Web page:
23rd April 2019

Easel Essay: The Deceptions of Thomas Demand

Images were influencing popular culture long before social media. A 1970’s critic observed “our experience is governed by pictures”. The Pictures Generation soon emerged, artists using photography to explore the gap between image and “reality”. They are Thomas Demand’s antecedents.

“Demand’s paper and cardboard models do two very interesting and somewhat contradictory things at the same time. First, the making of the model detaches his final photograph even further from documenting anything in the “real world.” The second important aspect of Thomas Demand’s picture – the faithful documentation of a fabrication. So, it does tell a kind of truth. This is “re-presentation not representation.””

An art historian explains the tough decisions in rebuilding Notre Dame

After the Notre Dame cathedral fire the French president declared that he hopes for something “even more beautiful”. Should the aim be historical fidelity or alterations that reflect contemporary tastes? Numerous alterations had been made to the original structure, notably its spire. One option is to consider adding “a visibly contemporary but compatible spire to a medieval building.”

In Venice, artist Luc Tuymans is going against the current

Nothing about Tuymans seems lighthearted. A “spectacular” retrospective displays his trademark paintings based on found images. Painterly and widely influential, they often allude to dark historic events. Figuring out these references is difficult because Tuymans wants his paintings to have multiple layers. Otherwise, he fears, they are just “propaganda or illustration.”

The Invention of the ‘Salvator Mundi’

Riveting. A seemingly factual account of how Salvator Mundi went from $1000 in 2005 to $450m in 2017. “About a year into the restoration process, Modestini … noticed a set of color transitions that she described to me as “perfect … I could no longer hide from the obvious… the artist who painted [Mona Lisa] was the same hand that had painted the Salvator Mundi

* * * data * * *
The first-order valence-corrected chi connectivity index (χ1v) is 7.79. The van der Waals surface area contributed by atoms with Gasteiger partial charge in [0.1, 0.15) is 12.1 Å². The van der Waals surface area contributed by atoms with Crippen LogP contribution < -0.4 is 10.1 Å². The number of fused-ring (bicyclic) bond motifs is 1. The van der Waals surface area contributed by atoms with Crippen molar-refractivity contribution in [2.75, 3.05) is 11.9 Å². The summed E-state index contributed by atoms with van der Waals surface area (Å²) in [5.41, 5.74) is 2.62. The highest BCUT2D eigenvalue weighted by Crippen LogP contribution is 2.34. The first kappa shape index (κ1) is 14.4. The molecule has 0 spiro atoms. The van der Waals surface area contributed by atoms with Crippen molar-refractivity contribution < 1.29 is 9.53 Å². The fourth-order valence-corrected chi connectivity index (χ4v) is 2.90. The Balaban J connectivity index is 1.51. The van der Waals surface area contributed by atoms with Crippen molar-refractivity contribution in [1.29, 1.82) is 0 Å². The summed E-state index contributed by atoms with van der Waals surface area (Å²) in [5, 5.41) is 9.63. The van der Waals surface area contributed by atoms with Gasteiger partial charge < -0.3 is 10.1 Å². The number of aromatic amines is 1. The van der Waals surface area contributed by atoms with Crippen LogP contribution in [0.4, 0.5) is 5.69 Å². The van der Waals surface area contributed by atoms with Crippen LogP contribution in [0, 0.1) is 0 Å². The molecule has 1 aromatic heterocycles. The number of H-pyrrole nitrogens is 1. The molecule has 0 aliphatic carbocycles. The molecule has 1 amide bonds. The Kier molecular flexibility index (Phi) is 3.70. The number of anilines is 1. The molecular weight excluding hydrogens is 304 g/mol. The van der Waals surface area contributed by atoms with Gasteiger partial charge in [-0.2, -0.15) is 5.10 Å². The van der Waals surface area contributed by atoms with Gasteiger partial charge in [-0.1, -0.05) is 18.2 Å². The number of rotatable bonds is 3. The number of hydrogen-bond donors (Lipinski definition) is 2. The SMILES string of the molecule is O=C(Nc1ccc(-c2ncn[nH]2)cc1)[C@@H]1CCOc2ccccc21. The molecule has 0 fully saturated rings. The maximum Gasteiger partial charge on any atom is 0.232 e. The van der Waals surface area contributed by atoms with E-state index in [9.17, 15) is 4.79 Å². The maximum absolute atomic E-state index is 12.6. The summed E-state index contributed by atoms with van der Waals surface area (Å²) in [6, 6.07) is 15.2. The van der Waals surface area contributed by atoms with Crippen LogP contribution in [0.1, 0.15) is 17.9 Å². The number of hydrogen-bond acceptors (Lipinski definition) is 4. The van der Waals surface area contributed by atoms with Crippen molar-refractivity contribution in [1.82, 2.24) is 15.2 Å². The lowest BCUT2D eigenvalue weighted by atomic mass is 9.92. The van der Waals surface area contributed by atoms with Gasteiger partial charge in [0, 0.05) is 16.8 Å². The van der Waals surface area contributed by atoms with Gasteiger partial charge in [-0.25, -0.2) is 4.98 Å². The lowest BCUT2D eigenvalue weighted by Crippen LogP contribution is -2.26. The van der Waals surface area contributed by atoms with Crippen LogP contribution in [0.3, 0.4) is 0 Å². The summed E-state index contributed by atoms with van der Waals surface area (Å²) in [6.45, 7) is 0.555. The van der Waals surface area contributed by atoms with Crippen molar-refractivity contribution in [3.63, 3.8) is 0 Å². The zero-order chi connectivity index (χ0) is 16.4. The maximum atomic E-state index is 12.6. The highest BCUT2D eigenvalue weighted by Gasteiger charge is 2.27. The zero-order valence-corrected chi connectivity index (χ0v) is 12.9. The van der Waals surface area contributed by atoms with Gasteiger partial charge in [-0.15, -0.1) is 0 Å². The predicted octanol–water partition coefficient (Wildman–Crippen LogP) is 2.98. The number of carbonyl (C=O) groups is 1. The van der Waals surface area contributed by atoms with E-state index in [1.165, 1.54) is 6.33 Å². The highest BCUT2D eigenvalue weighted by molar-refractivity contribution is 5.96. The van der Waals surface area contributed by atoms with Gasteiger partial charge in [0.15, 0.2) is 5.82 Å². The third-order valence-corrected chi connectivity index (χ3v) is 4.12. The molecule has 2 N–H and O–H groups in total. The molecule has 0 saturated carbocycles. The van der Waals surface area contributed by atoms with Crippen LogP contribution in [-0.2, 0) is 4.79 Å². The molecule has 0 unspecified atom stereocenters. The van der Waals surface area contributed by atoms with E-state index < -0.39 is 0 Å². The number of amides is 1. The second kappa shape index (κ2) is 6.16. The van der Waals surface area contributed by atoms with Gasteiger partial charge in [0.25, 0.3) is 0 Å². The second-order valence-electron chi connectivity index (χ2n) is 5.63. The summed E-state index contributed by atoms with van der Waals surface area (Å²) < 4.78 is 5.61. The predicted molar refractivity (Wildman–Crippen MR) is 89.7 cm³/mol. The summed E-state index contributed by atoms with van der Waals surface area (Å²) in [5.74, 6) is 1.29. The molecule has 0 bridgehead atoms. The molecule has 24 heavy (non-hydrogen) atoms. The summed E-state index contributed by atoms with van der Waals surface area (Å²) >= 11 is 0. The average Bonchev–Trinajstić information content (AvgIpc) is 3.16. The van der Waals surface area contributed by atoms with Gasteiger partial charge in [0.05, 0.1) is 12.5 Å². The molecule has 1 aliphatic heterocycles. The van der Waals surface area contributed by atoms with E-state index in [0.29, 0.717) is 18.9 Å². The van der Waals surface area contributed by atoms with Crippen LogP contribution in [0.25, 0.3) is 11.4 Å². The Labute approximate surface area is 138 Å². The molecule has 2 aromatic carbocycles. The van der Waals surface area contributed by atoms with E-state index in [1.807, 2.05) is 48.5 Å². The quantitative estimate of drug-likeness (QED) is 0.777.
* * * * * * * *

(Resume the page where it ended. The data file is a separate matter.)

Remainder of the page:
Arpita Singh: Of stories untold

As a young artist Singh used magazine pages for her art. That led to an affection for text, still visible in her work. Apart from a notable dalliance with abstraction, her work is figurative, displaying narrative scenes focused on female subjects. According to one market observer Singh, though 82 years old, may be “the next really big thing in Indian art.” A background piece is here.

How Chicago! Imagists 1960s & 70s

The 1960’s US art scene was not all abstraction and Pop. Chicago had its own art moment – the Imagists. The group aesthetic was defined by quirky figuration and use of graphics. Sometimes the work looks like Pop – a love of bright colours and signage – though without the irony. Says the writer “I find myself falling for the work against my better judgment”.

‘A Painter Not Human’

Coming from ‘provincial’ Sicily, Antonello struggled to get noticed. The modern view that he was the equal of Caravaggio or da Vinci is thus startling. Obsessed with depicting light and psychological detail, Antonello’s portraits are “utterly individual, unlike what any other artist was doing in his time or ours.” Of one portrait of Madonna reaching forward, “the greatest hand in Renaissance art”.